Monthly Archives: May 2013

Are Pensions Really Broke?

Nearly 10 years ago it was predicted that the water industry would experience a large exodus of experienced workers.  It did not happen; likely it was only delayed by the 2008 financial crisis.  If that is the case, will there be an acceleration of retirements in the next few years?  If so, what are the plans the plans for knowledge capture? GIS, work orders, MMIS, and other programs will help, but capture is important as the next “generation” of employees will not have the advantage of years of experience in finding valves, and pipes, etc.  We need to plan ahead for the knowledge capture issue, develop training for newer employees and figure a means to access lost knowledge in the future.  Capture is a big issue, but what we hear more of is the potential for a drain on our resources for funding these retirements?  The news is full of stories of dire consequences of retirement defaults coming for the public sector.  Keep in mind many utilities are publically owned and these employees are part of the public retirement systems.  Is this real or a political position for another agenda?  Do we need to be worried?

Interestingly it depends on whether you were looking before 2008 or after.  This picture was very different.  Even in my state of Florida, the pension system was fully funded before 2008, dropped just after, but has returned to near full funding as a result of the improvement in investment returns.  Most of these systems rely on investment returns so changes can cause the system solvency to change rapidly over short periods of time.  Looking only at a short instant in time belies the long-term truth and  it is the longer view we need to look at.  Good thing Wall Street normally goes up, but the impact of poor investment strategies by a limited few (2008) has significant impacts across society in everyone’s pension programs.  Look at all the 401k programs – those incurred crushing blows just as pension programs did.  So yes there may be problems, but many of these pension systems are not nearly as strapped as you would be led to believe in part because they have always relied on people continuing to pay into the system.  Hence they always have cash flow, unlike personal accounts.

The long-term view or the impact on personal accounts doesn’t faze the “fixers” who have many ideas to “fix” the pension problem.  One of the concepts championed is to change enrollment to a 401k vs a fixed benefit system.  Another camp suggests privatizing.  But both radically change the long-term solvency of vested employees and here’s why.  Under the current concept for public retirement systems, your employer and often you, pay matching amounts into the system.  According to a study done some years back in Florida, over 80% of people who get public sector jobs do not stay long enough to become vested in the system.  That means that while they get their contributions back, the retirement system keeps the match, reducing long term costs to the public.  All full time employees pay into the system. Retirement systems rely on cash flow from current employees for payouts to retirees, thereby protecting the invested funds and allowing the system to “weather” periodic financial difficulties.  That’s why the system solvency will based on what is happening on the stock market.  The system is designed to grow at a given rate, so if you reduce the people paying in, you accelerate the use of invested dollars because the cash flow diminishes.  In many respects that is what happened to some of the industrial pension systems –automation and outsourcing jobs overseas cut down the payees so much that the pension system could not sustain itself.  So it’s relatively easy to demonstrate that both cutting jobs through privatizing and 401k type programs accelerate the crisis and will create future burdens on the taxpaying public.  These two solutions sound great, but are simply unsound.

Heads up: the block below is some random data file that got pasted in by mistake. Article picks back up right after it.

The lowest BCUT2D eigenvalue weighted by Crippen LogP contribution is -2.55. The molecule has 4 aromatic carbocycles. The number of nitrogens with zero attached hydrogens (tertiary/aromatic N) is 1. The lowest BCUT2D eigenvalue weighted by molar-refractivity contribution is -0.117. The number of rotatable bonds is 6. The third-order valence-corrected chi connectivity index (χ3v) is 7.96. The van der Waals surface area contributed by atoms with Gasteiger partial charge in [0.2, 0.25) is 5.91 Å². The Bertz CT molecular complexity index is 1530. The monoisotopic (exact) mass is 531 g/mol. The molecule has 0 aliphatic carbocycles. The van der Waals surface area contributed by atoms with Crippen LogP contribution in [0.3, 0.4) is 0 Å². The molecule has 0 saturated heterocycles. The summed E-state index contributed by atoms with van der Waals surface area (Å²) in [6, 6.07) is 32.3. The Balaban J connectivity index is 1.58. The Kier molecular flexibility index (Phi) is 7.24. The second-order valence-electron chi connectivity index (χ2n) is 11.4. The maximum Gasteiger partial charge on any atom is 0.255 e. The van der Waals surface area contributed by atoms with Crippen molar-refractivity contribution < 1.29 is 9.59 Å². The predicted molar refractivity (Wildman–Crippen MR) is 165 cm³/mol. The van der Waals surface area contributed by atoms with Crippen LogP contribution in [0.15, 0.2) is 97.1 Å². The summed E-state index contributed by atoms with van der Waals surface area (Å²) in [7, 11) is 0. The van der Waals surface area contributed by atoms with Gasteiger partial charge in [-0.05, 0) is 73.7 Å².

There are other ways to mess up retirement systems.  The federal workforce has decreased from 6.6 million in the late 1960s to 4.5 million today.  Clearly the reduction in employees contributing will have an impact on significant federal pensions.  Florida and many other states, with the windfalls on the late 1990s, reduced vesting from 10 years to 5 or 6.  That means that a greater percent of people will become vested, which means more future obligations.  That’s not a solution for solvency.  Florida’s legislature changed the contributions from only the government entity paying (a total of 10.4%) and required employees to contribute.  The employee match is their money and they get it back with interest, meaning only 7./4% remains in the system.  If experience with social security and other states is an indication, both shares will have to increase so that their combined total will be in the 13-14% range.  How did hat save anyone money?